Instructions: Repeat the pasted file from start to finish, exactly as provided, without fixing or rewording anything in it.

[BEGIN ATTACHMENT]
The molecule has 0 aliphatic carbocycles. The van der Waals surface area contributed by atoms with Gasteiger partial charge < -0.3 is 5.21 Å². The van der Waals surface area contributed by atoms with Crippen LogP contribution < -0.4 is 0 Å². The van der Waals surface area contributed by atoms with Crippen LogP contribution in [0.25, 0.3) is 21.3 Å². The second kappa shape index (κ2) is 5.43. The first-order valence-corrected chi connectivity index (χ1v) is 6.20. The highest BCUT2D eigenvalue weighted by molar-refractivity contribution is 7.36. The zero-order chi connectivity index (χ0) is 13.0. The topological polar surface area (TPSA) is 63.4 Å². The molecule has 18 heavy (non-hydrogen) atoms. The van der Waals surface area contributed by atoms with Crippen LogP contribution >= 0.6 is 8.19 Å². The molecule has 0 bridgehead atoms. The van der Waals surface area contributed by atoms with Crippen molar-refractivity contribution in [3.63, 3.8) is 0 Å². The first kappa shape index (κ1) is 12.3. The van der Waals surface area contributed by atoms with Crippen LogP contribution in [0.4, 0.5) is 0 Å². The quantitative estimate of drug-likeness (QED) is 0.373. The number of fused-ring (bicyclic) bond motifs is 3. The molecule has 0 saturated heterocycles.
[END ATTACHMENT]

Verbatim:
The molecule has 0 aliphatic carbocycles. The van der Waals surface area contributed by atoms with Gasteiger partial charge < -0.3 is 5.21 Å². The van der Waals surface area contributed by atoms with Crippen LogP contribution < -0.4 is 0 Å². The van der Waals surface area contributed by atoms with Crippen LogP contribution in [0.25, 0.3) is 21.3 Å². The second kappa shape index (κ2) is 5.43. The first-order valence-corrected chi connectivity index (χ1v) is 6.20. The highest BCUT2D eigenvalue weighted by molar-refractivity contribution is 7.36. The zero-order chi connectivity index (χ0) is 13.0. The topological polar surface area (TPSA) is 63.4 Å². The molecule has 18 heavy (non-hydrogen) atoms. The van der Waals surface area contributed by atoms with Crippen LogP contribution >= 0.6 is 8.19 Å². The molecule has 0 bridgehead atoms. The van der Waals surface area contributed by atoms with Crippen molar-refractivity contribution in [3.63, 3.8) is 0 Å². The first kappa shape index (κ1) is 12.3. The van der Waals surface area contributed by atoms with Crippen LogP contribution in [0.4, 0.5) is 0 Å². The quantitative estimate of drug-likeness (QED) is 0.373. The number of fused-ring (bicyclic) bond motifs is 3. The molecule has 0 saturated heterocycles.